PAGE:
Jacquie and I looked everywhere. Things seemed hopeless. I tossed my head back in Joan of Arc fashion and just as I did that, the Nano popped out from a fold of adipose tissue between my second and third chin. We figured it must have slipped in there while I was eating a Ring Ding.

“You’re probably right,” I said. “Got any other helpful tidbits?”

“Yes,” the tech dude said. “Your blog is getting lame, bland and repetitive.”

“‘Getting’?”

“Bravo,” he said. “Well done. Didn’t see that one coming. Please, no more. I don’t want any part of it. That whole ‘Christmas came early this year’ bit as a segue into this Nano routine? Nuh-uh. Total crap.”

“I know what you mean,” I said.

A disused railroad siding in a layer of adipose tissue between Auckland Domain and Parnell, near the Hobbit tunnel. (Note Hobbit feces). "Look," I said to Jacquie. "It's the G train. Finally." Even the Nano tech dude would have to admit this was a very humorous comment because the G train is a subway line in New York notorious for long waits, unannounced disruptions, and mildly irritating graffiti featuring...words that wound. Thus the implication here is that the "G train " was so tardy in its arrival that the motorcar corroded to the level of decay (pictured), making for a whimsical moment of absurdist satire that sophisticated people on one-and-one-fifttieth continents can enjoy. Note the added layer of humor in the suggestion that a NYC subway line could be extended to NYC's near-antipode, which would be highly impractical even if it were technically doable.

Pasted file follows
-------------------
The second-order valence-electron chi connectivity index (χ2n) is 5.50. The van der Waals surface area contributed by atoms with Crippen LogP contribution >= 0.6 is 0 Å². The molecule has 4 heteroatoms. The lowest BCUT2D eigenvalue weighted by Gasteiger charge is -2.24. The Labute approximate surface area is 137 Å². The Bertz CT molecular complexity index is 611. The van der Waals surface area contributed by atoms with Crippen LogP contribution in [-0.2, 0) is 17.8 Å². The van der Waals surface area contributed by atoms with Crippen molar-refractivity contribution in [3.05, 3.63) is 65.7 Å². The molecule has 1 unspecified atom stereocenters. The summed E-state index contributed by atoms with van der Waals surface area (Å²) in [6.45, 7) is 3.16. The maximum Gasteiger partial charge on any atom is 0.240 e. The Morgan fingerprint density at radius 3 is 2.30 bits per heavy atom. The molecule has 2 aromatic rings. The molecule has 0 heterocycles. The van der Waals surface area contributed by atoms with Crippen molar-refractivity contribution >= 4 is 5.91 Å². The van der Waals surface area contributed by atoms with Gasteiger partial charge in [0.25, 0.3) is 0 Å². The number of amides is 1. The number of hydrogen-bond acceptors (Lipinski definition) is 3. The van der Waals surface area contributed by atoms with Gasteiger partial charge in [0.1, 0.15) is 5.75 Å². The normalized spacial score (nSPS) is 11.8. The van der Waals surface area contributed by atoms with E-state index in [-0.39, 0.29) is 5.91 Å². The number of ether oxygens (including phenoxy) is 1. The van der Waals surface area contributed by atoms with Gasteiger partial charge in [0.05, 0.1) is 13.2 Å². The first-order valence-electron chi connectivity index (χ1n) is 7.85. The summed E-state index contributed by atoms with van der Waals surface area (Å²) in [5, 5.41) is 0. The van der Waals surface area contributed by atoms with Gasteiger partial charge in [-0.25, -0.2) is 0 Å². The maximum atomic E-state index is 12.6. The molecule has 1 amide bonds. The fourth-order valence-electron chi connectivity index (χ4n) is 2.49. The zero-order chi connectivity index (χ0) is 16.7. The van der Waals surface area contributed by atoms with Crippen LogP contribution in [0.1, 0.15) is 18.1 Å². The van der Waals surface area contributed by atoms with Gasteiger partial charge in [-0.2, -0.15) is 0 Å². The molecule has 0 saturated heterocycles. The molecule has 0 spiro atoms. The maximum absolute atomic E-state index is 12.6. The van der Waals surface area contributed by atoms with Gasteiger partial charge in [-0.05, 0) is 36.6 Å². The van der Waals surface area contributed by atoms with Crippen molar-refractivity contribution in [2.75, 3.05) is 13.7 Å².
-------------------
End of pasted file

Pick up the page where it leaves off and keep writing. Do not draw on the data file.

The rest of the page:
I couldn’t think what else to say.

Tech dude’s cherished yuletide sentiments had wounded me in the sebaceous area between my second and third chins.

I threw my head back in pain, adding my trademark Joan of Arc flourish. A Nano shot out of my adipose folds, soaring through the air, smashing against a Ring Ding.

I was about to hang up on the tech dude when Jacquie furiously grabbed the phone out of my hand.

“I just wanted to say one thing to you,” she screamed. “Merry Christmas.”

Then she hung up.

Then she turned to me.

Then she screamed again.

Then she said “Well, do you have a gift for me?”

Traffic signs in New Zealand often provide confusing or self-contradicory information, resulting in hundreds of thousands of wounds and deaths, costing the nation a few hundred dollars in lost productivity every year. But sometimes you come across a traffic sign that is relatively clear. New Zealand's written driver's exam always has at least one question regarding what to do when approaching the sign pictured above.

As a matter of fact, I did have time to prepare something.

“Here you go honey,” I said.

I handed her an envelope.

She was getting all teary eyed.

She opened the envelope, pulled out a note I’d written, and read out loud.

“‘I.O.U. one fantastic gift,'” she said. She looked at me, astonished. “But that’s what you got me for my birthday.”

“Not exactly,” I said. “This time the note was written on toilet paper.”

Jacquie was disgusted. She used several “words that wound,” alluding to uncomfortable-sounding objects orienting themselves in time and space to my nether region.

Then she smelled the IOU toilet paper and gagged. “Is that brown ink or is that what I hope it isn’t?”

“I’ll never tell,” I said. “But I’ll say one thing: getting a Hobbit to take stool-softener and spell out a letter with his own excrement is not as difficult as everyone makes it out to be.”

This microscope is an inexplicable part of the penguin habitat exhibit at Kelly Tarlton's, a sort of combination aquarium, wildlife exhibit, children's museum and, at night, corporate event venue. My new employer held its Christmas party there.